liu.seSearch for publications in DiVA
Change search
CiteExportLink to record
Permanent link

Direct link
Cite
Citation style
  • apa
  • harvard1
  • ieee
  • modern-language-association-8th-edition
  • vancouver
  • oxford
  • Other style
More styles
Language
  • de-DE
  • en-GB
  • en-US
  • fi-FI
  • nn-NO
  • nn-NB
  • sv-SE
  • Other locale
More languages
Output format
  • html
  • text
  • asciidoc
  • rtf
Automated virtual reality exposure therapy for spider phobia vs. in-vivo one-session treatment: A randomized non-inferiority trial
Stockholm Univ, Sweden.
Stockholm Univ, Sweden; Karolinska Inst, Sweden; Stockholm Hlth Care Serv, Sweden.
Stockholm Univ, Sweden.
Stockholm Univ, Sweden.
Show others and affiliations
2019 (English)In: Behaviour Research and Therapy, ISSN 0005-7967, E-ISSN 1873-622X, Vol. 118, p. 130-140Article in journal (Refereed) Published
Abstract [en]

Objective This study compared the efficacy of a technician-assisted single-session virtual reality exposure therapy (VRET) for the treatment of spider phobia featuring low-cost consumer-available hardware and novel automated software to gold-standard in-vivo one-session treatment (OST), using a parallel group randomized non-inferiority design.

Method Participants (N = 100) were randomized to VRET and OST arms. Assessors blinded to treatment allocation evaluated participants at pre- and post-treatment as well follow-up (3 and 12 months) using a behavioral approach test (BAT) and self-rated fear of spider, anxiety, depression and quality-of-life scales. A maximum post-treatment difference of 2-points on the BAT qualified as non-inferiority margin.

Results Linear mixed models noted large, significant reductions in behavioral avoidance and self-reported fear in both groups at post-treatment, with VRET approaching the strong treatment benefits of OST over time. Non-inferiority was identified at 3- and 12- months follow-up but was significantly worse until 12-months. There was no significant difference on a questionnaire measuring negative effects.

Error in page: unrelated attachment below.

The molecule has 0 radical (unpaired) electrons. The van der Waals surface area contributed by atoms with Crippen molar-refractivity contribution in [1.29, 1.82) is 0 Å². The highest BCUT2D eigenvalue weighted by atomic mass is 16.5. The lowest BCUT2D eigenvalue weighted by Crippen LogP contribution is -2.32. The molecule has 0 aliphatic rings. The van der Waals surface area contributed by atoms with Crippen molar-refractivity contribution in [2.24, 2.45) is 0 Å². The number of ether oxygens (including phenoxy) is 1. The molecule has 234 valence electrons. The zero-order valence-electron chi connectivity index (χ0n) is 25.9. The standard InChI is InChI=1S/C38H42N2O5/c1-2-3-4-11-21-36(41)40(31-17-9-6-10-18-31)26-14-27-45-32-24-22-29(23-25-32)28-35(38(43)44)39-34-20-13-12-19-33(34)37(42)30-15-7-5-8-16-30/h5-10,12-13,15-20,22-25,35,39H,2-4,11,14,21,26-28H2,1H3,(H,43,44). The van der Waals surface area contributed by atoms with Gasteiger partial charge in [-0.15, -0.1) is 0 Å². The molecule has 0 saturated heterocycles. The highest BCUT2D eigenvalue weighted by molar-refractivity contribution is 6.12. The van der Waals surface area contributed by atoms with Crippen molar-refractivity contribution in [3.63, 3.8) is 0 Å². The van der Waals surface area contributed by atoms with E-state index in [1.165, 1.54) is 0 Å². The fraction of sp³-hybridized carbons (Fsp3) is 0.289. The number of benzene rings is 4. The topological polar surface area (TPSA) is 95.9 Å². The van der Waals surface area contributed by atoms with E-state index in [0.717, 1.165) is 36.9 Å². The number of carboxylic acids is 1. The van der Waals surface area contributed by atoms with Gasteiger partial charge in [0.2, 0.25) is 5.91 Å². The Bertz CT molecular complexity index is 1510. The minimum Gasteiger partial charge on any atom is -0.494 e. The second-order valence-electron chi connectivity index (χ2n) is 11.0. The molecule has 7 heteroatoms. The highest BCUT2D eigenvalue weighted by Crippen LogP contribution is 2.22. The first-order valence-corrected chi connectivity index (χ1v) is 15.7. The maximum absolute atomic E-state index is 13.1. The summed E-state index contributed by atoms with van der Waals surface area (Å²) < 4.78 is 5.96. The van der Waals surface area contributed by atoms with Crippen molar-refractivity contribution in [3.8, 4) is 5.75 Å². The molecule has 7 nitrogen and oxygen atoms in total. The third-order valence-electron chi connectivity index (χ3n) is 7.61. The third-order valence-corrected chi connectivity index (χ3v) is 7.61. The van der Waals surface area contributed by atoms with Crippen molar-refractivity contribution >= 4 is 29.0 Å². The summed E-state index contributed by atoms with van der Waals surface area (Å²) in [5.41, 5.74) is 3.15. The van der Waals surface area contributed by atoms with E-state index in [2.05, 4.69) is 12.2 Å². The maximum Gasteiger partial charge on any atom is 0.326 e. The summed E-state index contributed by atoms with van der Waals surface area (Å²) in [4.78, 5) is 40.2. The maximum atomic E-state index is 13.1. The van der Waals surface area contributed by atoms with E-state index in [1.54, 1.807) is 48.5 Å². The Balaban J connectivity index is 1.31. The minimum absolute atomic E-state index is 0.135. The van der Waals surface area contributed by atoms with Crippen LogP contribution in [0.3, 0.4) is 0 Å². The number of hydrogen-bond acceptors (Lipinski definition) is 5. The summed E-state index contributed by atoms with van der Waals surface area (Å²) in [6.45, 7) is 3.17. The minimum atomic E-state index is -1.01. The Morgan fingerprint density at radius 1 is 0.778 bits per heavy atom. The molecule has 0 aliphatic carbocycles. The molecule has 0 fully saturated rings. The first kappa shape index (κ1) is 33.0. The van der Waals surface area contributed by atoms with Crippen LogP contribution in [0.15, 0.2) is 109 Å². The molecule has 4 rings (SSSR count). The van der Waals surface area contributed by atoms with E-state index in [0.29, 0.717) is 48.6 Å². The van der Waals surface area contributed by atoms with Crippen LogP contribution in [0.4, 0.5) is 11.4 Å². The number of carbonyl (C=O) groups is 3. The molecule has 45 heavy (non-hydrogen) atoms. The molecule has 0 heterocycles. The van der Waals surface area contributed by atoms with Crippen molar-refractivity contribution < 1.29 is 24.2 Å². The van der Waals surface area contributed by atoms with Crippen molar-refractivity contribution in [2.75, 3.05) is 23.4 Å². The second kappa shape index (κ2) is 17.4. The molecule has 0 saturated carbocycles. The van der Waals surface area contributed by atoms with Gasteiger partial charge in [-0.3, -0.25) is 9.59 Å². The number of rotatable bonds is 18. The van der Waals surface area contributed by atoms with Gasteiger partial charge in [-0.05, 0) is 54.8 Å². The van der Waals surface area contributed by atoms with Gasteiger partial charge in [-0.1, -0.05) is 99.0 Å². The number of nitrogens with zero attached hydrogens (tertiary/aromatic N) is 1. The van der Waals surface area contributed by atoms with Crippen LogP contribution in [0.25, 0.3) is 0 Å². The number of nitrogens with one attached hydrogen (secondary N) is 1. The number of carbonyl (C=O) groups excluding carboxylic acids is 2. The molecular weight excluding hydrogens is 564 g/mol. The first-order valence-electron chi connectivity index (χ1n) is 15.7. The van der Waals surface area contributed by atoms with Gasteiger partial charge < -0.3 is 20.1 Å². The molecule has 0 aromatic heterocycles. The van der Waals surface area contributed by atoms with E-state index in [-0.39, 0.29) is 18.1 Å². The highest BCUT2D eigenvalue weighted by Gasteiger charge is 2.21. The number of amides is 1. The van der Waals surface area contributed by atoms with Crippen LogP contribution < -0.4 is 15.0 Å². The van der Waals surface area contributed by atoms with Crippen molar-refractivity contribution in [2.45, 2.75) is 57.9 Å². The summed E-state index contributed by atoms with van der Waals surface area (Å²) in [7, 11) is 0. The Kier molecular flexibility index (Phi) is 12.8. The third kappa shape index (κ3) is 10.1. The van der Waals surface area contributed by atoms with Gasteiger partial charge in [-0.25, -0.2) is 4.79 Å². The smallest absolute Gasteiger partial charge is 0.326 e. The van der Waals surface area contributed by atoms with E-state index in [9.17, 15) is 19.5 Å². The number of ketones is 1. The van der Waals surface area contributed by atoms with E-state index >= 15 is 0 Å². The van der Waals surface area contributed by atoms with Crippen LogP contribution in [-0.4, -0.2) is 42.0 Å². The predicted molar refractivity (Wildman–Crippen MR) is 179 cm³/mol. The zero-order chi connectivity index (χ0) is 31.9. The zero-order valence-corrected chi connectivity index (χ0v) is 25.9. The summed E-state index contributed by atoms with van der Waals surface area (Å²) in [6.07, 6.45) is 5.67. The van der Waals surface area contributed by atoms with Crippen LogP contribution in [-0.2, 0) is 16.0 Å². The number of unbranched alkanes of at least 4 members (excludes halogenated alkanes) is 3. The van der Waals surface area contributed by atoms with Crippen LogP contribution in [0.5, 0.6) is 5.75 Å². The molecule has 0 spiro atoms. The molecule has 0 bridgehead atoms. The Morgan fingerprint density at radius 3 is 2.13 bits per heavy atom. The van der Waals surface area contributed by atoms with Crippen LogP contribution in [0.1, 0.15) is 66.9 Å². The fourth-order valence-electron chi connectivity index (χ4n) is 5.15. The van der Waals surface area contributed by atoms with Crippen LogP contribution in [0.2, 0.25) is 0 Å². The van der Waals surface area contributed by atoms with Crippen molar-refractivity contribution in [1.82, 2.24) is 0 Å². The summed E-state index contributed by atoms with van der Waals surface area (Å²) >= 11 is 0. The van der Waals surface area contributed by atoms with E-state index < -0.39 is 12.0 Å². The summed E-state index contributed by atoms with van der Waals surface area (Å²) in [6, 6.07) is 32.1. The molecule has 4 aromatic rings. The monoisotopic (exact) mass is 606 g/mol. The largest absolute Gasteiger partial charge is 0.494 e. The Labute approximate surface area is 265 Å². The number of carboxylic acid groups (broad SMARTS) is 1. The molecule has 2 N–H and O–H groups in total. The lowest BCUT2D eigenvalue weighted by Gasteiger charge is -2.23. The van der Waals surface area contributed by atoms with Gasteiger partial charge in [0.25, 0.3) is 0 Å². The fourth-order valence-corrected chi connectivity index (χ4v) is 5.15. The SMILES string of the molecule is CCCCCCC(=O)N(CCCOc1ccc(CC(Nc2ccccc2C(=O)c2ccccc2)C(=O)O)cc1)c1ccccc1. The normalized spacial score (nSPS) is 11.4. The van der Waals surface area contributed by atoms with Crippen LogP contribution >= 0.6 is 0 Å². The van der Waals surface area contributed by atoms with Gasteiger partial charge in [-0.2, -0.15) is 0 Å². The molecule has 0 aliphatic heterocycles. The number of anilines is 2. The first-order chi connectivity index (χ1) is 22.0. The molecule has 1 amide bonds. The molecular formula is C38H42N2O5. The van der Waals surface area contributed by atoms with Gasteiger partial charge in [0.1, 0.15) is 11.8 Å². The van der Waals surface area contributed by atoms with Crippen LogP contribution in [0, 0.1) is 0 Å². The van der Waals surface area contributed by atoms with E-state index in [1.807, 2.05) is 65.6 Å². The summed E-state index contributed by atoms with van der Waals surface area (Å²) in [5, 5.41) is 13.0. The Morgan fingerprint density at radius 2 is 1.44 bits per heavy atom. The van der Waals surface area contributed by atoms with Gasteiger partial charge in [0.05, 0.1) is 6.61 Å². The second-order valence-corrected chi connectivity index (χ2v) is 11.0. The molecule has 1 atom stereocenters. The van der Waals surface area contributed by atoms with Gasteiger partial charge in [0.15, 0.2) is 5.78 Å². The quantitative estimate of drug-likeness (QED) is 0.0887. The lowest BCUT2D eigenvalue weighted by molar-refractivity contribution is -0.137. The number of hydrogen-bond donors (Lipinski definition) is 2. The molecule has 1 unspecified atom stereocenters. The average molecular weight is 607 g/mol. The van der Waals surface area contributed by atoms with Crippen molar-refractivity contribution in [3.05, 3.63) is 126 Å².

Conclusions Automated VRET efficaciously reduced spider phobia symptoms in the short-term and was non-inferior to in-vivo exposure therapy in the long-term. VRET effectiveness trials are warranted to evaluate real-world benefits and non-specific therapeutic factors accruing from the presence of a technician during treatment.

Place, publisher, year, edition, pages
Elsevier, 2019. Vol. 118, p. 130-140
Keywords [en]
Exposure therapy; One-session treatment; Virtual reality; Spider phobia
National Category
Applied Psychology
Identifiers
URN: urn:nbn:se:liu:diva-158843DOI: 10.1016/j.brat.2019.04.004ISI: 000471738600014PubMedID: 31075675Scopus ID: 2-s2.0-85065126648OAI: oai:DiVA.org:liu-158843DiVA, id: diva2:1337651
Note

Funding Agencies|Swedish Government innovation agency Vinnova

Available from: 2019-07-16 Created: 2019-07-16 Last updated: 2019-08-13Bibliographically approved

Open Access in DiVA

No full text in DiVA

Other links

Publisher's full textPubMedScopus

Authority records BETA

Andersson, Gerhard

Search in DiVA

By author/editor
Andersson, Gerhard
By organisation
PsychologyFaculty of Arts and SciencesDepartment of Otorhinolaryngology
In the same journal
Behaviour Research and Therapy
Applied Psychology

Search outside of DiVA

GoogleGoogle Scholar

doi
pubmed
urn-nbn

Altmetric score

doi
pubmed
urn-nbn
Total: 4 hits
CiteExportLink to record
Permanent link

Direct link
Cite
Citation style
  • apa
  • harvard1
  • ieee
  • modern-language-association-8th-edition
  • vancouver
  • oxford
  • Other style
More styles
Language
  • de-DE
  • en-GB
  • en-US
  • fi-FI
  • nn-NO
  • nn-NB
  • sv-SE
  • Other locale
More languages
Output format
  • html
  • text
  • asciidoc
  • rtf